In the May 26, 2015 Ask The Headhunter Newsletter, readers ask about branding themselves and about self-marketing. Two brief questions this week reveal the bunk in “branding” yourself when job hunting. The fallacy in this marketing tactic is that getting a job is about you. It’s not. It’s all about the employer and the work you need to configure yourself to do.
What is your advice for promoting oneself through personal branding? How can a person do it elegantly, effectively, and without overdoing it?
Michael Jordan has a brand. So does Madonna. You don’t have a brand. (I’ll prove that to you in a minute.) You have a reputation.
Here’s the problem with applying “branding” to yourself. Consider the definition of “personal branding” on Wikipedia:
“Personal branding is essentially the ongoing process of establishing a prescribed image or impression in the minds of others about an individual…”
The point of branding is to fix an image in people’s minds. It’s to define the person or the object and maintain that prescribed image — like Michael Jordan and Madonna.
But consider what happens when you apply for a job. It’s the job that’s prescribed, not you. Your objective is to map your skills, abilities and qualities onto the work. Conveying a fixed image to an employer tells him he must fit his job to you. But what he wants to see is how you will fit yourself to the job. Winning a job means showing how you’ll apply yourself to the work; it doesn’t mean displaying your brand and waiting for the employer to figure out what to do with you. (See The $30,000 Strategy.)
Sports stars are brands. Star entertainers are brands. When your name is worth millions, you’ll be a brand, too. In the meantime, figure out how to shape yourself to meet the requirements of a job.
Don’t come off as clueless. You can try to show the employer your brand, or you can do what really matters in an employment transaction: Demonstrate that you understand the employer’s problem. I think the single best way to promote oneself is to promote the company’s overriding objective:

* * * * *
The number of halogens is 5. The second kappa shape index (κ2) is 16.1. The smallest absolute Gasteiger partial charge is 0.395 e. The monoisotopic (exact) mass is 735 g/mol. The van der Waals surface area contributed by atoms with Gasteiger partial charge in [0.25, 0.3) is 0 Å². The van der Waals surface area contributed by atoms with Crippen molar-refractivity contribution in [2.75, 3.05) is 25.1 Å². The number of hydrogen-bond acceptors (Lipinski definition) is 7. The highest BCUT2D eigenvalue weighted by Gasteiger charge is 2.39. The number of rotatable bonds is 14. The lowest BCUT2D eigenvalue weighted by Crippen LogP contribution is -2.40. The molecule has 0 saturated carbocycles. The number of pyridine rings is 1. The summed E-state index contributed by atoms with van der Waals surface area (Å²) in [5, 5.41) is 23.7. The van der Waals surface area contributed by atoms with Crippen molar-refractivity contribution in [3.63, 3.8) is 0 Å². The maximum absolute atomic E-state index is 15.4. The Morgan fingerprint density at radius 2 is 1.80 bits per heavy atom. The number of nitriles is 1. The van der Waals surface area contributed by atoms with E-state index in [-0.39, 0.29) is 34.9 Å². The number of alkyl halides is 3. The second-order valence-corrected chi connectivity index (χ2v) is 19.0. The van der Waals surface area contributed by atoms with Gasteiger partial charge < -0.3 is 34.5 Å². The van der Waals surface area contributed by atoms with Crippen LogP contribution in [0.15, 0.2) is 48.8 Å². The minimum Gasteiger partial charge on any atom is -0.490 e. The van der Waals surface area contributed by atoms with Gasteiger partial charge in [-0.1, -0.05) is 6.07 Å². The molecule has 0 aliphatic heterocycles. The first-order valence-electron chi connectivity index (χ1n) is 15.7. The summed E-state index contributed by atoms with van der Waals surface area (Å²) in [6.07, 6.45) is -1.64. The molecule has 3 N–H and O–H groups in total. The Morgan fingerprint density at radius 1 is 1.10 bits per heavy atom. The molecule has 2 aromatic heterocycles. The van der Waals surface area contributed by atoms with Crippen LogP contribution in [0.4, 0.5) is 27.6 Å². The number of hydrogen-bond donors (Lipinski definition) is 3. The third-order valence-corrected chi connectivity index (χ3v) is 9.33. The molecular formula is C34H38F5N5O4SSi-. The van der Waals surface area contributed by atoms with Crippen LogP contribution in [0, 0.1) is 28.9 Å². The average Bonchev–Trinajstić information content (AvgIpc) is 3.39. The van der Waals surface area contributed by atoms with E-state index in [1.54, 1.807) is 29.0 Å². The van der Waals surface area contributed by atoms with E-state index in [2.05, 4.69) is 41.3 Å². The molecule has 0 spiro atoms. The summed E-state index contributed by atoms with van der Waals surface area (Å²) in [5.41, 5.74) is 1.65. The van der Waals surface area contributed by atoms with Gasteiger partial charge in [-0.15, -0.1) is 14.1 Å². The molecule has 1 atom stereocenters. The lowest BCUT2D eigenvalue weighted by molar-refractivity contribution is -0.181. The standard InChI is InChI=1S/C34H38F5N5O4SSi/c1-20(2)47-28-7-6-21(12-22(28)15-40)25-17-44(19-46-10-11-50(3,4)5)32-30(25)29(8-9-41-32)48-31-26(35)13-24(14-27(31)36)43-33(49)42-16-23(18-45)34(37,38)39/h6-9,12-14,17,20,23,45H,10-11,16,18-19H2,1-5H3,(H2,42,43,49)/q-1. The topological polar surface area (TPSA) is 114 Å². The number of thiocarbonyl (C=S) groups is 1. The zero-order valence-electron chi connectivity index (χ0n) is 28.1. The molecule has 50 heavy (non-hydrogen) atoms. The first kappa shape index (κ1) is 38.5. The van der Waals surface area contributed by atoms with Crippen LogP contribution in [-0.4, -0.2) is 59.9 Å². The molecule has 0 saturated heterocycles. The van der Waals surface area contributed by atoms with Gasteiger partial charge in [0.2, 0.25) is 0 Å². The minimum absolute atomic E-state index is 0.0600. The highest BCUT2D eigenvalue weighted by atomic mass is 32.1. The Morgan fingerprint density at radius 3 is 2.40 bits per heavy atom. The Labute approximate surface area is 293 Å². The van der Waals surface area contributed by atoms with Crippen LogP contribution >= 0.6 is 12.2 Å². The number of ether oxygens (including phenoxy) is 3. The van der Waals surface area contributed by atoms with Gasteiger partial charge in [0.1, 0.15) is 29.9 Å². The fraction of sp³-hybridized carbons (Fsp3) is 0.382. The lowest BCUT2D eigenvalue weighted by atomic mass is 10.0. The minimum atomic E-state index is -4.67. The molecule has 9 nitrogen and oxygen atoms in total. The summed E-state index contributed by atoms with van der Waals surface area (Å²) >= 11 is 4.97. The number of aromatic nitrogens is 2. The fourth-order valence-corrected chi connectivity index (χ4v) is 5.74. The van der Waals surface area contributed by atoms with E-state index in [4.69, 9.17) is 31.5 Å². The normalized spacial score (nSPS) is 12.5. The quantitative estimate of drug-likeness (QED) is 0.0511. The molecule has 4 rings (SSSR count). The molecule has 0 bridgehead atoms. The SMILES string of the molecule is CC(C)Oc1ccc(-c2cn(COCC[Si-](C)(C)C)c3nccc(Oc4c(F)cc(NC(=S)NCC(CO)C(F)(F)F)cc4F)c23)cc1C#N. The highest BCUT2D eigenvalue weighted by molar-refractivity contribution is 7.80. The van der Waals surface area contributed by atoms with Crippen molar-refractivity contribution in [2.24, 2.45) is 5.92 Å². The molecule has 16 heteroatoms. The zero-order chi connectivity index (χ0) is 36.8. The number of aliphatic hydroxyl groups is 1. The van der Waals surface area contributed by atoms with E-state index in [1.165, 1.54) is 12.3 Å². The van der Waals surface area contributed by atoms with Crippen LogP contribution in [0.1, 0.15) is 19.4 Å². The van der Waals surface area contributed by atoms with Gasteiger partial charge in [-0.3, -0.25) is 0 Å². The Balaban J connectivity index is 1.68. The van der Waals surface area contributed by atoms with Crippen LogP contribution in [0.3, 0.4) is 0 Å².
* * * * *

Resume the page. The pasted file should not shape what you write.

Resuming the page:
- Show how your work will help produce profit for the business.
It’s so easy to forget this when the media scream at us that success is all about “branding.” Bunk.
Think instead about your reputation. A reputation for focusing on your employer’s bottom line is the best way to be successful yourself. (Unless, of course, you want to start your own business and hire others.) Don’t wait for management to figure out how you contribute to the bottom line. Tell them before they ask. (See Fearless Job Hunting, Book 6: The Interview: Be The Profitable Hire.)
One Ask The Headhunter reader explained what he did in a job interview:
Instead of worrying about my credentials or self-consciously seeking their approval, I talked about their business and how I could impact it. It was a working meeting [Book 6] more than a job interview, and I felt more like an employee than a job seeker. They called me the next morning with the offer. – R. David Fox
From the recruiter’s perspective, what are the self-marketing techniques that really impress a potential employer?
What did people do before marketers sold them self-marketing? Like branding, I think that self marketing is bunk. The purpose of such terms is to sell books and services about self marketing!
The basics have been around forever. What impresses me in a person is their reputation — and the hard work they have done to earn it. A person who has devoted time and effort to be among the best in their field — no matter what it is — is a person whose name is on the lips of others in the business. Good headhunters, and smart employers, find their best candidates through personal referrals. (See The preemptive reference.) But that’s not marketing; that’s earned respect.
- Rather than branding and marketing yourself, pick something and get very, very good at it.
If you have a good reputation, then I’ll find out about you. No marketing is necessary when respected people recognize your value. Their recommendation creates your future because they’ll hire you and tell others to hire you. (See Tell me who your friends are.)
You could try to focus on marketing your brand; or you could focus on being very, very good at your work — and by working with others that are, too. (See Work with people who are better than you.)
Here’s truth in the face of feel-good marketing: Winning a job is not about you. It’s about the employer and the work.
I said I’d prove to you that you don’t have a brand. After brushing aside the marketing bunk, it boils down to this:
- Are employers calling you with huge unsolicited offers?
- Are the media interviewing you and writing headlines about you?
Please take no offense, but you’re not Michael Jordan or Madonna. You might get famous, and one day your name might be worth millions.
On the other hand, you can prove today that you’re very valuable to an employer if you show you’ve got a clue about how to improve the business. Don’t talk about yourself. Produce a business plan that shows how you’ll do the job that needs doing.
How do you market yourself? Do you have a personal brand that anyone recognizes? What convinces employers to hire you?